Current Opinion in Clinical Nutrition & Metabolic Care:
Lipid metabolism and therapy: Edited by Philip C. Calder and Richard J. Deckelbaum
Dietary n-3 and n-6 fatty acids: are there ‘bad’ polyunsaturated fatty acids?
Deckelbaum, Richard Ja; Calder, Philip Cb
aInstitute of Human Nutrition and the Department of Pediatrics, Columbia University Medical Center, New York, New York, USA
bInstitute of Human Nutrition, University of Southampton, Southampton, UK
Correspondence to Richard J. Deckelbaum, MD, CM, FRCP (C), Institute of Human Nutrition, Columbia University Medical Center, 630 W 168th street, PH 15E, suite 1512, New York, NY 10032, USA Tel: +1 212 305 4808; fax: +1 212 305 3079; e-mail: firstname.lastname@example.org
High intakes of saturated, monounsaturated trans and polyunsaturated trans fatty acids have long been labeled ‘bad’ because of their adverse effects in cardiovascular disease and other health outcomes. In contrast, higher intakes of marine n-3 polyunsaturated fatty acids (PUFA), especially eicosapentaenoic acid (EPA) and docosahexaenoic acid (DHA), are being described as ‘good’ with increasing clinical benefits and improved mechanistic understandings relating to cardiovascular health, growth and development, inflammatory processes, mental and neurodegenerative diseases, and perhaps certain forms of cancer [1,2]. Preceding this recognition of the benefits of n-3 fatty acids there was a period of high enthusiasm for replacing dietary saturated fatty acids with n-6 PUFA with the primary goal being to reduce cardiovascular disease. Thus, the American Heart Association (AHA) and other governmental and nongovernmental organizations recommended n-6 PUFA intake up to 10% of dietary energy. However, concerns about n-6 PUFA intake and especially about high n-6/n-3 PUFA ratios have been raised [3–5]. These latter concerns have largely been based on in-vitro and animal experiments showing that the n-6 essential fatty acid, linoleic acid, leads to production of arachidonic acid, which is the substrate for proinflammatory and prothrombotic eicosanoids. In contrast, EPA and DHA are associated with production of less inflammatory and in some cases anti-inflammatory molecules [2,6].
The study by Harris (pp. 125–129) in this issue, along with a recent advisory from the AHA on n-6 fatty acids , review substantial evidence that, in fact, n-6 fatty acids remain ‘protective’ in terms of decreasing risk of coronary heart disease. n-6 PUFA also have other benefits in terms of their essential roles in brain growth and cognitive development, lowering blood pressure, and in factors relating to insulin resistance . The AHA advisory summarizes a wide body of evidence showing that n-6 PUFA actually reduce inflammatory states in a large number of human and animal studies . It is important to realize that arachidonic acid produces potent anti-inflammatory and proresolution lipoxins [6,8]. Furthermore, Pischon et al.  reported that dietary n-6 PUFA do not inhibit the beneficial anti-inflammatory effects of EPA and DHA and suggest that a combination of both may actually be associated with lowest levels of inflammatory markers.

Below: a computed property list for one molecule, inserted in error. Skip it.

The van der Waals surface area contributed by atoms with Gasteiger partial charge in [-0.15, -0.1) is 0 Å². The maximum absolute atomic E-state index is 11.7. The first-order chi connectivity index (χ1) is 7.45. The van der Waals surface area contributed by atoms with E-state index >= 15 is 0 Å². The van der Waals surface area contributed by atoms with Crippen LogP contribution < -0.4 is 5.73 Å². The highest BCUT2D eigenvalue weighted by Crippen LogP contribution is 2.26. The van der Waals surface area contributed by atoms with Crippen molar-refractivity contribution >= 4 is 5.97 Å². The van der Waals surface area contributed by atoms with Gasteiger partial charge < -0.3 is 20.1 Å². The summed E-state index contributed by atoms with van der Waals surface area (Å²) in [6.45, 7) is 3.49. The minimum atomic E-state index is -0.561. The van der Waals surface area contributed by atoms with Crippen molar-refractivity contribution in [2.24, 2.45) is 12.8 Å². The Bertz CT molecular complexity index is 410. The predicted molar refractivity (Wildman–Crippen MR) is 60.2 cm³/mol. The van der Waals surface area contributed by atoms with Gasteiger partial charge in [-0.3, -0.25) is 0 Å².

Recent studies shed new light on the relative importance of n-6 and n-3 PUFA. Block et al.  found that red blood cell membrane contents of both n-3 and n-6 PUFA are lower in cases of acute coronary syndrome as compared with controls and suggested that it is n-3 PUFA intakes that drive the n-6: n-3 ratio of red cell membranes. In other human studies, the absolute amounts of α-linolenic acid and linoleic acid in the diet influence the conversion of α-linolenic acid to EPA and DHA, but the ratio of linoleic acid to α-linolenic acid has much less influence on such conversion [11,12]. Of note, dietary linoleic acid had little effect on the arachidonate content of platelets and red blood cell membranes . Still, higher dietary intakes of linoleic acid and of arachidonic acid were associated with increased intima–media carotid thickness, but this occurred only in a small number of individuals carrying a variant for the arachidonate 5-lipoxygenase promoter genotype with no effect in the majority of the population with the more common genotype .
In summary, considerations regarding an optimal n-6: n-3 fatty acid ratio are losing ground in relation to considerations about adequate intakes for both n-3 and n-6 fatty acids [11,12] and (pp. 125–129) in this issue. The meaning and usefulness of ratios has been questioned recently [11,12], with the obvious recognition that the use of a ratio can disguise extremely low or very high intakes of n-6 and/or n-3 fatty acids. What should be included when considering using a ratio has also been questioned: linoleic acid to α-linolenic acid, total n-3 to total n-6 fatty acids, arachidonic acid to EPA or something else . The bulk of current evidence suggests that it is the absolute intakes of specific n-6 and n-3 PUFA that are associated with many different endpoints. What is often overlooked is whether different intakes of fatty acids are required for different health and disease states. We do not yet know whether beneficial intakes of n-6 and n-3 PUFA with regard to coronary heart disease also elicit benefits in terms of mental health or immune/inflammatory disorders. However, at this point in time, even in the absence of recommendations for optimal intakes of n-6 and n-3 PUFA for each health and disease parameter, we can conclude that extremely low intakes of either might be harmful. We should encourage adequate intakes of both n-6 and n-3 fatty acids. Evidence related to intake amounts for n-6 and n-3 PUFA are best defined for coronary artery disease, but with increasing interest in the beneficial roles of both n-6 and n-3 PUFA in other health and disease areas, we might expect better definition of the required amounts for each biological sphere in the not too distant future.
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